State Farm Fire & Casualty Ins. Co. v. Grabowski – 1/30/2007
Arizona Court of Appeals Division One Finds Jury Instructions on Doctrine of Reasonable Expectations Must Include Requirement That Insurer Have Reason to Believe Insured Would Not Have Agreed to Challenged Policy Provision.
A husband and wife were killed in a single-vehicle automobile crash. Plaintiff, the mother of the deceased wife, sued the estate of the deceased husband, asserting a claim for wrongful death. The husband’s automobile insurer denied coverage and sought a declaration of non-coverage under its umbrella policy exclusion for claims arising out of bodily injury to a named insured. Plaintiff claimed that the exclusion was unenforceable under the doctrine of reasonable expectations. On remand from a prior appeal, the issue of reasonable expectations was tried to a jury, which found that the doctrine prevented enforcement of the exclusion under the circumstances. The insurer appealed, claiming that the jury had been improperly instructed regarding the elements of the reasonable expectations doctrine.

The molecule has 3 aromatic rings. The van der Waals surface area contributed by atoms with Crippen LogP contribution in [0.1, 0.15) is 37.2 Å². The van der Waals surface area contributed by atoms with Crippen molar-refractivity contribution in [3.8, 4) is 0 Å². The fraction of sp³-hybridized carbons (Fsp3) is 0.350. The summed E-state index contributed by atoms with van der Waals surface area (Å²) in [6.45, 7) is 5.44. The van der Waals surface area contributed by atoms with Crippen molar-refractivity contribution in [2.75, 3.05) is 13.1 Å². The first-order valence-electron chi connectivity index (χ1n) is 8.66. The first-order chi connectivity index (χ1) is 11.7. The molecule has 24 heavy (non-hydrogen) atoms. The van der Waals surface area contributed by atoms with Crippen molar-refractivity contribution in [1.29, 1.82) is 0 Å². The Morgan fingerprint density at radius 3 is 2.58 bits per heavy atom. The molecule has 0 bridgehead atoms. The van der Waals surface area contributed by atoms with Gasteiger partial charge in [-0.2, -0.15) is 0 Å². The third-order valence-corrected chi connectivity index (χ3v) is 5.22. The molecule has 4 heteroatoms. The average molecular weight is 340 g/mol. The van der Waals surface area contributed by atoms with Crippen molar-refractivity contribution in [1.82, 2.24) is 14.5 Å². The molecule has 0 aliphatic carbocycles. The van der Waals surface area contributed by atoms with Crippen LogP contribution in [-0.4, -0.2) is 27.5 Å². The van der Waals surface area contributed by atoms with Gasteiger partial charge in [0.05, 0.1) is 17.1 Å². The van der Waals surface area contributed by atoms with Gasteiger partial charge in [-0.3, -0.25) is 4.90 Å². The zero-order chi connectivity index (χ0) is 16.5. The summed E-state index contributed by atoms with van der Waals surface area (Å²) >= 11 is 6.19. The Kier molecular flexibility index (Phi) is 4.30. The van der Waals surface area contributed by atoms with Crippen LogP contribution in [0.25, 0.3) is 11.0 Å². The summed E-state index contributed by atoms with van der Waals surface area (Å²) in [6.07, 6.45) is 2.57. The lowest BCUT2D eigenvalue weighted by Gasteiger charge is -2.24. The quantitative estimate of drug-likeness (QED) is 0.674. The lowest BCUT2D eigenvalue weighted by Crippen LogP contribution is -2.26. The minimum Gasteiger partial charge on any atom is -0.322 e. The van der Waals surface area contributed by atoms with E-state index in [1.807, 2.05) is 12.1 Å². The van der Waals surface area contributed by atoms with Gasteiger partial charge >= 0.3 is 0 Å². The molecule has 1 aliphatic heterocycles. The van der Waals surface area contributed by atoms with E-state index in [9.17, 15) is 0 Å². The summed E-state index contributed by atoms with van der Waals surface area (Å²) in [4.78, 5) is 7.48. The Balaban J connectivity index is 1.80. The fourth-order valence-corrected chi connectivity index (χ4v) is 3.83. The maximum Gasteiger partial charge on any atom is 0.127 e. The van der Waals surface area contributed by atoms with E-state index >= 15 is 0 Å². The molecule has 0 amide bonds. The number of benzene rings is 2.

On appeal, the Court of Appeals reversed the jury verdict, agreeing with Plaintiff that the jury instructions were flawed. The doctrine of reasonable expectations renders unenforceable certain provisions of standard form agreements when a party to the contract has reason to know that the other party would not have signed the contract had he known that it contained the particular provision. Because the jury instructions given by the trial court failed to require the jury to find that the insurer had reason to know that the insured would not have agreed to the exclusion in question, it was not certain whether the jury would have made that requisite finding. The court remanded for a new trial.
Presiding Judge Timmer wrote the opinion for the unanimous panel; Judges Norris and Johnsen concurred.